A perfect example of supplemental niche content is the Mint.com blog. If you aren’t familiar with Mint, the company provides easy, online money management tools and software that are designed to help customers manage their finances, develop budgets and invest for the future. Knowing that the target customer is looking to become more fiscally responsible, the blog regularly publishes “how-to” content about saving money and cutting costs. All of this feeds back into Mint’s overall business goals.

3. Interactive two-way content

In today’s day and age, content creation is becoming less of a one-sided process and more of a two-way street. Thanks to a variety of new content mediums and technologies, it’s now possible for brands to engage customers in constructive ways — from technologies that allow users to comment on posts to new social media platforms that actually allow for live streaming video content.

Let’s take a look at an example of the latter technology, since this appears to be the future of educational content. With new social networking platforms like Periscope, brands now have the ability to create live video content and directly engage with customers. There are a variety of ways Periscope can be used, but hosting a live Q&A session can be quite rewarding for both the brand and the customer.

4. Multimedia content

When it comes to educational content, we typically think of traditional, text-based content, such as blogs or ebooks. However, multimedia content is sometimes more effective. Things like infographics, podcasts, YouTube videos and webinars — while more expensive to produce — can yield exponentially greater returns.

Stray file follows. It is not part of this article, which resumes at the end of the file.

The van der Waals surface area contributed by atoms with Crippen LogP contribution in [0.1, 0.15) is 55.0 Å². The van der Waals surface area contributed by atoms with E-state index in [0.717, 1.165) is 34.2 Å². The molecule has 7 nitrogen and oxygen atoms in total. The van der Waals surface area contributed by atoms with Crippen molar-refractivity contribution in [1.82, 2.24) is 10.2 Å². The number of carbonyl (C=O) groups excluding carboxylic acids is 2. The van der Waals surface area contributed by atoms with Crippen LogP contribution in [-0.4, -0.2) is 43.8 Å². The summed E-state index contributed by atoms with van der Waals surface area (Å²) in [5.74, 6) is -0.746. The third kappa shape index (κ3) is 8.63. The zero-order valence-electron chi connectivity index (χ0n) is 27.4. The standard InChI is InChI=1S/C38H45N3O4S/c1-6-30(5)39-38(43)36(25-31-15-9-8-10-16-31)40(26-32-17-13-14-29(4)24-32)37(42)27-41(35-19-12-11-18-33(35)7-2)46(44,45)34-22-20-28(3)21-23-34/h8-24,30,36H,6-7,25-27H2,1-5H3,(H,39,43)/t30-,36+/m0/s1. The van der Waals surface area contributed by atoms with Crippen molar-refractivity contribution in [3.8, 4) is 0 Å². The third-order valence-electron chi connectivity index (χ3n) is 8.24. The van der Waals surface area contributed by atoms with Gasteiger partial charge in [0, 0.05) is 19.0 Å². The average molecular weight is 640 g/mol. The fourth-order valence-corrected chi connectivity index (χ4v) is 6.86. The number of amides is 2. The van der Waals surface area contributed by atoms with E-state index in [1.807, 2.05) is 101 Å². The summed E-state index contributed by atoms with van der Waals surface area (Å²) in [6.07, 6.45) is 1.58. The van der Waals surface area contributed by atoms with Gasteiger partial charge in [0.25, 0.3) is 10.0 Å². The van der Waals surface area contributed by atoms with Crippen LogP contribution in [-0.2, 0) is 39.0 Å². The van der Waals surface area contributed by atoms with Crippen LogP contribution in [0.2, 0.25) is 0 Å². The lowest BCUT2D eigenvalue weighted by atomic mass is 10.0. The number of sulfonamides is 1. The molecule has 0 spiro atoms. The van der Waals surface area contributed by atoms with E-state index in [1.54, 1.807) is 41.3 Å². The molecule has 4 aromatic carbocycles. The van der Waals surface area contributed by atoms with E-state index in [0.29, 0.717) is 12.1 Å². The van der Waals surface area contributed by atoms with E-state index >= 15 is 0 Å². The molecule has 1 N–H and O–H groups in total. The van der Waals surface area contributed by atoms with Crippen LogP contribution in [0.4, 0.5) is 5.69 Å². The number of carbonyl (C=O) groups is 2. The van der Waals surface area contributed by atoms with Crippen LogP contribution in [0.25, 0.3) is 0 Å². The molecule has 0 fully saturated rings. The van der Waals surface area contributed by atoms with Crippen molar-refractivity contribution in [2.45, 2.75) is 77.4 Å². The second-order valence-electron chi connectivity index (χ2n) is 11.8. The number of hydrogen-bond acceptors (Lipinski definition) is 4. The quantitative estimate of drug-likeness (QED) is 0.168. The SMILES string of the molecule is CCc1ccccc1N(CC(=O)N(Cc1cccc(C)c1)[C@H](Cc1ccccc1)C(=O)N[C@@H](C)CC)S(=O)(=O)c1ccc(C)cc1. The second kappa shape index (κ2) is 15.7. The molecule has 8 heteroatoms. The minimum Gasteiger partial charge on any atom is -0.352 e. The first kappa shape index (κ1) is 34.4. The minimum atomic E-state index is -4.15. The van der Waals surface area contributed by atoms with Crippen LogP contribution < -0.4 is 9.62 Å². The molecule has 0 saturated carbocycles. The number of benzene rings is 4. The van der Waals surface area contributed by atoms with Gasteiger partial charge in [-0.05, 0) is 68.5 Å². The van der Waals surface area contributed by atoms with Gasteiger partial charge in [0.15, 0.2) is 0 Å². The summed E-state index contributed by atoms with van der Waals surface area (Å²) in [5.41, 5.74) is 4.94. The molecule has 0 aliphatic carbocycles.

Cabot, the popular cheese company, does a phenomenal job of creating educational video content. They produce a variety of videos, but their “how to” cooking videos are arguably the most effective. They show customers how to cook delicious recipes using Cabot cheese. You can check out some of them on this page.

Start investing in educational content

As you can see, there’s ample room for creativity when it comes to creating educational content. Sadly, though, businesses often delay their investment in educational content because of the lack of instant gratification or immediate ROI.

Don’t fall into this short term way of thinking though. Broaden the scope of your content marketing strategy and don’t be afraid to invest up front resources in order to enjoy highly profitable results on the back end.

You’ll be glad you did!

This article is published as part of the IDG Contributor Network. Want to Join?

To comment on this article and other CIO content, visit us on Facebook, LinkedIn or Twitter.
Related:
Download the CIO October 2016 Digital Magazine
Notice to our Readers
We're now using social media to take your comments and feedback. Learn more about this here.